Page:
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UN rights office urges Colombia to reform policing of protests

Riot police during anti-government protests in Bogotá, Colombia (file photo).
Unsplash/Ricardo Arce
Riot police during anti-government protests in Bogotá, Colombia (file photo).

UN rights office urges Colombia to reform policing of protests

Human Rights

Colombia must urgently reform how it polices protests in the wake of demonstrations earlier this year in which several people were killed or injured, the UN human rights office, OHCHR, said in a report published on Wednesday.  

The report documents various instances of unnecessary or disproportionate use of force by police officers during widespread demonstrations that began on 28 April and continued for several weeks. 

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The protests were part of a national strike against the country’s long-standing economic and social equalities, many of which were worsened by the COVID-19 pandemic.  

46 deaths verified 

During the period from 28 April to 31 July, OHCHR’s office in Colombia received more than 60 allegations of deaths in the context of the protests.  So far, it has verified the deaths of 46 people: 44 civilians and two police officers.  Most of the documented deaths, 76 per cent, were from gunshot wounds. 

The Colombia office conducted more than 620 interviews with victims and witnesses, and examined 83 videos, including mobile phone footage of the protests and related incidents.  Staff also held some 878 meetings with government officials, civil society representatives and protestors. 

Based on this analysis, there are reasonable grounds to believe police officers were responsible for at least 28 of the deaths, the report said, with members of the National Police’s Mobile Anti-Riot Squad (ESMAD) involved in at least 10. 

Non-State actors are believed to have killed 10 people, while there is insufficient information to determine the likely perpetrators of eight further deaths. 

Some 60 reported cases of sexual violence allegedly committed by the police, are also included in the report. So far, 16 have been verified by OHCHR. 

Disproportionate use of force 

The report details instances of unnecessary or disproportionate use of force by police officers, especially ESMAD members, to disperse peaceful protests and blockades. Armed individuals also attacked and fired on demonstrators without the security forces intervening.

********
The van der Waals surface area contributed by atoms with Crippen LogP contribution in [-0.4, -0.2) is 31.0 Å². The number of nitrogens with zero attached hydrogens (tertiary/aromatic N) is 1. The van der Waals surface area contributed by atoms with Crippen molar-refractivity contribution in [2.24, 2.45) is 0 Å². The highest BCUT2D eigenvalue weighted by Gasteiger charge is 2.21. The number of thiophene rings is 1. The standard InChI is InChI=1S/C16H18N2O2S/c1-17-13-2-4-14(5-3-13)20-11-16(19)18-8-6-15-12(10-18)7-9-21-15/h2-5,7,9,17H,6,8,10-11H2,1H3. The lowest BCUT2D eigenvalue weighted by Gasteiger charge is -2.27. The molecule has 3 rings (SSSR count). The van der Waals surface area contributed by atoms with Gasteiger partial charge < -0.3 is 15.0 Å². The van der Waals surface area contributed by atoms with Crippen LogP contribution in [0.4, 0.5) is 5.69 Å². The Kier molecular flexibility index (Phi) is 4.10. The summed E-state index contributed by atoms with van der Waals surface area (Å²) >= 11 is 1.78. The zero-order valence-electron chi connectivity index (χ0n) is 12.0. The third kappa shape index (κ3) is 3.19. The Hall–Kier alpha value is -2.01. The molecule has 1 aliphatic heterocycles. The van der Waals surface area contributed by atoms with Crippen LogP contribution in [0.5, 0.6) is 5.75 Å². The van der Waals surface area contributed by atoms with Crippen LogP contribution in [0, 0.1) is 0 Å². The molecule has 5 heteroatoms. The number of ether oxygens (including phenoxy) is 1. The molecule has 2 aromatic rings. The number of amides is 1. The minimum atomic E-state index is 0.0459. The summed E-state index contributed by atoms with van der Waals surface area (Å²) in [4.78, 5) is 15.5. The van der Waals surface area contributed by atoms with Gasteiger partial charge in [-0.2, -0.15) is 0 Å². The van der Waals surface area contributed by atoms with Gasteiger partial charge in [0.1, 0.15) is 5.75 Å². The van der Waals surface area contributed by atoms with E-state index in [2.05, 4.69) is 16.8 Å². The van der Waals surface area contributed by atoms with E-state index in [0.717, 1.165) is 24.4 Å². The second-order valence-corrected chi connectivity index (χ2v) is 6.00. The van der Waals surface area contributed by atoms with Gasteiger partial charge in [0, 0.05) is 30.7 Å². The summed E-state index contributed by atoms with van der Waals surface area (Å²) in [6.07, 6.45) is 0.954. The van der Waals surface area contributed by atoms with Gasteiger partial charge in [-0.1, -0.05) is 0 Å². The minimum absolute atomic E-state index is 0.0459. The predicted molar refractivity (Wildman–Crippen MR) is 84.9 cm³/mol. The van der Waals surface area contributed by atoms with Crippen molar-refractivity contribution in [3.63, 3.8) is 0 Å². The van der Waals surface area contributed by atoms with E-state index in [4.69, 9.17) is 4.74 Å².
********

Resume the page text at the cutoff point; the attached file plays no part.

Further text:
OHCHR underlined the importance of law enforcement officers abiding by principles such as legality, precaution and necessity, when policing demonstrations, with firearms only used as a measure of last resort when there is an imminent threat to life or of serious injury.  

All those reportedly involved in causing injury or death, including State officials, should face prompt, independent, impartial and transparent investigations, while victims should be ensured the right to full reparation.  Steps taken so far towards investigation and prosecution have been welcomed, according to the report.   

Protect human rights 

The report also underscored the State’s responsibility to protect human rights without discrimination, and obligation to facilitate people’s right of peaceful assembly, concluding that Colombia failed to maintain a safe environment for protesters on several occasions.  

Another concern was the degree to which protestors were criminalized and stigmatized, including by the media linking them to vandalism or even alleging acts of terrorism, OHCHR said.  Human rights defenders and journalists were also attacked during the protests.  

The report also documents violence and damage by some protesters and other individuals, which OHCHR has consistently condemned, though noting that the majority of the protests were peaceful. 

Lessons learned 

It further details areas where investigations into alleged human rights violations have made progress, and welcomes the Colombian Government’s stated zero tolerance of violations by security forces.  

Under lessons learned is a recommendation for the authorities to take action to ensure those in charge of managing protests, particularly the National Police, only resort to dispersal measures which are strictly in line with international human rights norms and standards. 

Noting Government reform proposals, the report calls for a broad national debate on police reform, including potentially transferring the force from the Ministry of Defence to civilian control, and improving internal oversight and accountability mechanisms.